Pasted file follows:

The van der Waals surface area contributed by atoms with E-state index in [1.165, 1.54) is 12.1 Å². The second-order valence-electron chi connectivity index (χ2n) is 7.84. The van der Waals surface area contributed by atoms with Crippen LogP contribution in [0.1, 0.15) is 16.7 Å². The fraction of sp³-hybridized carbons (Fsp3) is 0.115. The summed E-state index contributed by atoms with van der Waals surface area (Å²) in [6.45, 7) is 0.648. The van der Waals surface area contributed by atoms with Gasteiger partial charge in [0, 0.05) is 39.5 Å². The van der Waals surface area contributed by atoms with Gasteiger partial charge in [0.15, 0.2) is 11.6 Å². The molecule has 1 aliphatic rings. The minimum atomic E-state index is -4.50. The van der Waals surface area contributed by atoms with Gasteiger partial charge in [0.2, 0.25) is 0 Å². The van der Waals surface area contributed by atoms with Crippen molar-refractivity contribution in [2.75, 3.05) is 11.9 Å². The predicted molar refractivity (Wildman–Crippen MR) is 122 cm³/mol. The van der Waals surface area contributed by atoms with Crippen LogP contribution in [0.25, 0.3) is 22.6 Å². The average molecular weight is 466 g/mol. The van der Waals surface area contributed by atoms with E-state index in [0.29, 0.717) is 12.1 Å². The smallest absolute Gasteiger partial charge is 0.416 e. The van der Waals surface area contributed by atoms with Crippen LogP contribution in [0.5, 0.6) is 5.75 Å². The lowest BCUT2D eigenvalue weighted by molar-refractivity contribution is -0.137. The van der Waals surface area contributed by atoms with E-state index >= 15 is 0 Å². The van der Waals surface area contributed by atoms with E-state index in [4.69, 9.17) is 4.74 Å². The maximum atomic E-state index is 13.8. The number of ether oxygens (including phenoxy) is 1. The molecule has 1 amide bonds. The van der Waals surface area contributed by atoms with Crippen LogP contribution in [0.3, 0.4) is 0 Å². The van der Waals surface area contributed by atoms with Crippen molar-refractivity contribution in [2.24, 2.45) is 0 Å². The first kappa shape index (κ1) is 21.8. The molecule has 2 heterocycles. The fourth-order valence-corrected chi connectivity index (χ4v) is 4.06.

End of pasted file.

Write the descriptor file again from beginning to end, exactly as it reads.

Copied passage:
The van der Waals surface area contributed by atoms with E-state index in [1.165, 1.54) is 12.1 Å². The second-order valence-electron chi connectivity index (χ2n) is 7.84. The van der Waals surface area contributed by atoms with Crippen LogP contribution in [0.1, 0.15) is 16.7 Å². The fraction of sp³-hybridized carbons (Fsp3) is 0.115. The summed E-state index contributed by atoms with van der Waals surface area (Å²) in [6.45, 7) is 0.648. The van der Waals surface area contributed by atoms with Gasteiger partial charge in [0, 0.05) is 39.5 Å². The van der Waals surface area contributed by atoms with Gasteiger partial charge in [0.15, 0.2) is 11.6 Å². The molecule has 1 aliphatic rings. The minimum atomic E-state index is -4.50. The van der Waals surface area contributed by atoms with Gasteiger partial charge in [0.2, 0.25) is 0 Å². The van der Waals surface area contributed by atoms with Crippen molar-refractivity contribution in [2.75, 3.05) is 11.9 Å². The predicted molar refractivity (Wildman–Crippen MR) is 122 cm³/mol. The van der Waals surface area contributed by atoms with Crippen LogP contribution in [0.25, 0.3) is 22.6 Å². The average molecular weight is 466 g/mol. The van der Waals surface area contributed by atoms with E-state index in [0.29, 0.717) is 12.1 Å². The smallest absolute Gasteiger partial charge is 0.416 e. The van der Waals surface area contributed by atoms with Crippen LogP contribution in [0.5, 0.6) is 5.75 Å². The lowest BCUT2D eigenvalue weighted by molar-refractivity contribution is -0.137. The van der Waals surface area contributed by atoms with E-state index >= 15 is 0 Å². The van der Waals surface area contributed by atoms with E-state index in [4.69, 9.17) is 4.74 Å². The maximum atomic E-state index is 13.8. The number of ether oxygens (including phenoxy) is 1. The molecule has 1 amide bonds. The van der Waals surface area contributed by atoms with Crippen LogP contribution in [0.3, 0.4) is 0 Å². The van der Waals surface area contributed by atoms with Crippen molar-refractivity contribution in [2.24, 2.45) is 0 Å². The first kappa shape index (κ1) is 21.8. The molecule has 2 heterocycles. The fourth-order valence-corrected chi connectivity index (χ4v) is 4.06.